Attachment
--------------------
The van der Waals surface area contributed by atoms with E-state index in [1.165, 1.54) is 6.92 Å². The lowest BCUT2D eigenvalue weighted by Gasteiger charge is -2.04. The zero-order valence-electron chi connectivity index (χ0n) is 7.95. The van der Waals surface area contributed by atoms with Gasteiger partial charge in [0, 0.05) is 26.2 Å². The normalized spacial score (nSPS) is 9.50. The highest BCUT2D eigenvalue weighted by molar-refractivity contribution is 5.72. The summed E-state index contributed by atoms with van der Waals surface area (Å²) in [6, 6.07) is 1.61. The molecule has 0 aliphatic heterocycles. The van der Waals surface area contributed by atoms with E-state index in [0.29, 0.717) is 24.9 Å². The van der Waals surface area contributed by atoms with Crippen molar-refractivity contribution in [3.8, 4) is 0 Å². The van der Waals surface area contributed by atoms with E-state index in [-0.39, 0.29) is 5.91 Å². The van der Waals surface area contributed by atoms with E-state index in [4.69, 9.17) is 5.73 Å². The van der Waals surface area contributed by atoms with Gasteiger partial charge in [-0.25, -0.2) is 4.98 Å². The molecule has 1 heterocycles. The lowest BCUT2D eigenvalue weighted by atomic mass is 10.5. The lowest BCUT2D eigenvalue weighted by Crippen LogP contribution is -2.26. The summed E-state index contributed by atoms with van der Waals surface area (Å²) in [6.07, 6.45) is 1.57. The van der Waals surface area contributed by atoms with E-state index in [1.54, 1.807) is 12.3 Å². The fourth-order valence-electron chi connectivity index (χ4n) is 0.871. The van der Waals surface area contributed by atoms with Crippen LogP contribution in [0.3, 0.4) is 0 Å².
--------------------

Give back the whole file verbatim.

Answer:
The van der Waals surface area contributed by atoms with E-state index in [1.165, 1.54) is 6.92 Å². The lowest BCUT2D eigenvalue weighted by Gasteiger charge is -2.04. The zero-order valence-electron chi connectivity index (χ0n) is 7.95. The van der Waals surface area contributed by atoms with Gasteiger partial charge in [0, 0.05) is 26.2 Å². The normalized spacial score (nSPS) is 9.50. The highest BCUT2D eigenvalue weighted by molar-refractivity contribution is 5.72. The summed E-state index contributed by atoms with van der Waals surface area (Å²) in [6, 6.07) is 1.61. The molecule has 0 aliphatic heterocycles. The van der Waals surface area contributed by atoms with E-state index in [0.29, 0.717) is 24.9 Å². The van der Waals surface area contributed by atoms with Crippen molar-refractivity contribution in [3.8, 4) is 0 Å². The van der Waals surface area contributed by atoms with E-state index in [-0.39, 0.29) is 5.91 Å². The van der Waals surface area contributed by atoms with E-state index in [4.69, 9.17) is 5.73 Å². The van der Waals surface area contributed by atoms with Gasteiger partial charge in [-0.25, -0.2) is 4.98 Å². The molecule has 1 heterocycles. The lowest BCUT2D eigenvalue weighted by atomic mass is 10.5. The lowest BCUT2D eigenvalue weighted by Crippen LogP contribution is -2.26. The summed E-state index contributed by atoms with van der Waals surface area (Å²) in [6.07, 6.45) is 1.57. The van der Waals surface area contributed by atoms with E-state index in [1.54, 1.807) is 12.3 Å². The fourth-order valence-electron chi connectivity index (χ4n) is 0.871. The van der Waals surface area contributed by atoms with Crippen LogP contribution in [0.3, 0.4) is 0 Å².